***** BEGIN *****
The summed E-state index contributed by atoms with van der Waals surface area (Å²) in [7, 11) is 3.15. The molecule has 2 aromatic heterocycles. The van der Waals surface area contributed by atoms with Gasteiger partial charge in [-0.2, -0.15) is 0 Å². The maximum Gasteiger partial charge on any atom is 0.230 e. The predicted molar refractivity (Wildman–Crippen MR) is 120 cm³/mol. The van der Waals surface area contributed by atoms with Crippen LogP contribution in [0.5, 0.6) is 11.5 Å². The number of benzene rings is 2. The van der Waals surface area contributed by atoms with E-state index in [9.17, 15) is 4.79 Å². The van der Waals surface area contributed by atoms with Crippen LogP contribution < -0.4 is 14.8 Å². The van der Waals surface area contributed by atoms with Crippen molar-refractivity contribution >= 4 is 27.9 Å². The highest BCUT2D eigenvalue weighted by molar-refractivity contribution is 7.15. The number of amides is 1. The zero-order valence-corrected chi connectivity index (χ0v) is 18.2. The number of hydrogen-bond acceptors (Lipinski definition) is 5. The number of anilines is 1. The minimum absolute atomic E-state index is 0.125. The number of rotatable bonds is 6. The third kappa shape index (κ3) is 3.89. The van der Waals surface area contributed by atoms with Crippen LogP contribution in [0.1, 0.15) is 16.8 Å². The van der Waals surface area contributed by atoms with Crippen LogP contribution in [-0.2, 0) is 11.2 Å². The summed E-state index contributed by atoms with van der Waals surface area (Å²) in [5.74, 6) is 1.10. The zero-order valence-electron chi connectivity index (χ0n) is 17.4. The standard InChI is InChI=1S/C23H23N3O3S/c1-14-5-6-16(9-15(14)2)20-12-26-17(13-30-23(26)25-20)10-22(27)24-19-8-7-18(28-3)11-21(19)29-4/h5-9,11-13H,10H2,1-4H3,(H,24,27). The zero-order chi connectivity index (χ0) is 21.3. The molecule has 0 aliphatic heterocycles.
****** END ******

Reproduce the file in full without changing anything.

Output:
The summed E-state index contributed by atoms with van der Waals surface area (Å²) in [7, 11) is 3.15. The molecule has 2 aromatic heterocycles. The van der Waals surface area contributed by atoms with Gasteiger partial charge in [-0.2, -0.15) is 0 Å². The maximum Gasteiger partial charge on any atom is 0.230 e. The predicted molar refractivity (Wildman–Crippen MR) is 120 cm³/mol. The van der Waals surface area contributed by atoms with Crippen LogP contribution in [0.5, 0.6) is 11.5 Å². The number of benzene rings is 2. The van der Waals surface area contributed by atoms with E-state index in [9.17, 15) is 4.79 Å². The van der Waals surface area contributed by atoms with Crippen LogP contribution < -0.4 is 14.8 Å². The van der Waals surface area contributed by atoms with Crippen molar-refractivity contribution >= 4 is 27.9 Å². The highest BCUT2D eigenvalue weighted by molar-refractivity contribution is 7.15. The number of amides is 1. The zero-order valence-corrected chi connectivity index (χ0v) is 18.2. The number of hydrogen-bond acceptors (Lipinski definition) is 5. The number of anilines is 1. The minimum absolute atomic E-state index is 0.125. The number of rotatable bonds is 6. The third kappa shape index (κ3) is 3.89. The van der Waals surface area contributed by atoms with Crippen LogP contribution in [0.1, 0.15) is 16.8 Å². The van der Waals surface area contributed by atoms with Crippen LogP contribution in [-0.2, 0) is 11.2 Å². The summed E-state index contributed by atoms with van der Waals surface area (Å²) in [5.74, 6) is 1.10. The zero-order valence-electron chi connectivity index (χ0n) is 17.4. The standard InChI is InChI=1S/C23H23N3O3S/c1-14-5-6-16(9-15(14)2)20-12-26-17(13-30-23(26)25-20)10-22(27)24-19-8-7-18(28-3)11-21(19)29-4/h5-9,11-13H,10H2,1-4H3,(H,24,27). The zero-order chi connectivity index (χ0) is 21.3. The molecule has 0 aliphatic heterocycles.